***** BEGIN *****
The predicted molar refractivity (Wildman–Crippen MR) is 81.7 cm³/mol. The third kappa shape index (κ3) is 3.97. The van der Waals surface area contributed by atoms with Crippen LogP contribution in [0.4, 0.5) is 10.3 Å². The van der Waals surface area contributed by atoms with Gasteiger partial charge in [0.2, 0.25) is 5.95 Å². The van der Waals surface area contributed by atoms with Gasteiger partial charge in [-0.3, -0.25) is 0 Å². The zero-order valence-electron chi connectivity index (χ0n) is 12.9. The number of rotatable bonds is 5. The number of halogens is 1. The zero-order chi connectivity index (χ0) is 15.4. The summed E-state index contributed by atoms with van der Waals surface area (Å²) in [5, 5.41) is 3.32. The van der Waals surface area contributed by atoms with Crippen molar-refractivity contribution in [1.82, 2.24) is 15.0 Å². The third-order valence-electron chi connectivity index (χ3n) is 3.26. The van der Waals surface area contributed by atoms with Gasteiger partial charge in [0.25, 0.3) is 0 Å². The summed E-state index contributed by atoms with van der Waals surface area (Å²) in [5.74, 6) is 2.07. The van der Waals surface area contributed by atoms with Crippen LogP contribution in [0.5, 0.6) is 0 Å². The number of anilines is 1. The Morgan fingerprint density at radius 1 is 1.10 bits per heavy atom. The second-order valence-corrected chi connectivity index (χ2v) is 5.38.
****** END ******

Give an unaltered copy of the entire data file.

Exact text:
The predicted molar refractivity (Wildman–Crippen MR) is 81.7 cm³/mol. The third kappa shape index (κ3) is 3.97. The van der Waals surface area contributed by atoms with Crippen LogP contribution in [0.4, 0.5) is 10.3 Å². The van der Waals surface area contributed by atoms with Gasteiger partial charge in [0.2, 0.25) is 5.95 Å². The van der Waals surface area contributed by atoms with Gasteiger partial charge in [-0.3, -0.25) is 0 Å². The zero-order valence-electron chi connectivity index (χ0n) is 12.9. The number of rotatable bonds is 5. The number of halogens is 1. The zero-order chi connectivity index (χ0) is 15.4. The summed E-state index contributed by atoms with van der Waals surface area (Å²) in [5, 5.41) is 3.32. The van der Waals surface area contributed by atoms with Crippen molar-refractivity contribution in [1.82, 2.24) is 15.0 Å². The third-order valence-electron chi connectivity index (χ3n) is 3.26. The van der Waals surface area contributed by atoms with Gasteiger partial charge in [0.25, 0.3) is 0 Å². The summed E-state index contributed by atoms with van der Waals surface area (Å²) in [5.74, 6) is 2.07. The van der Waals surface area contributed by atoms with Crippen LogP contribution in [0.5, 0.6) is 0 Å². The number of anilines is 1. The Morgan fingerprint density at radius 1 is 1.10 bits per heavy atom. The second-order valence-corrected chi connectivity index (χ2v) is 5.38.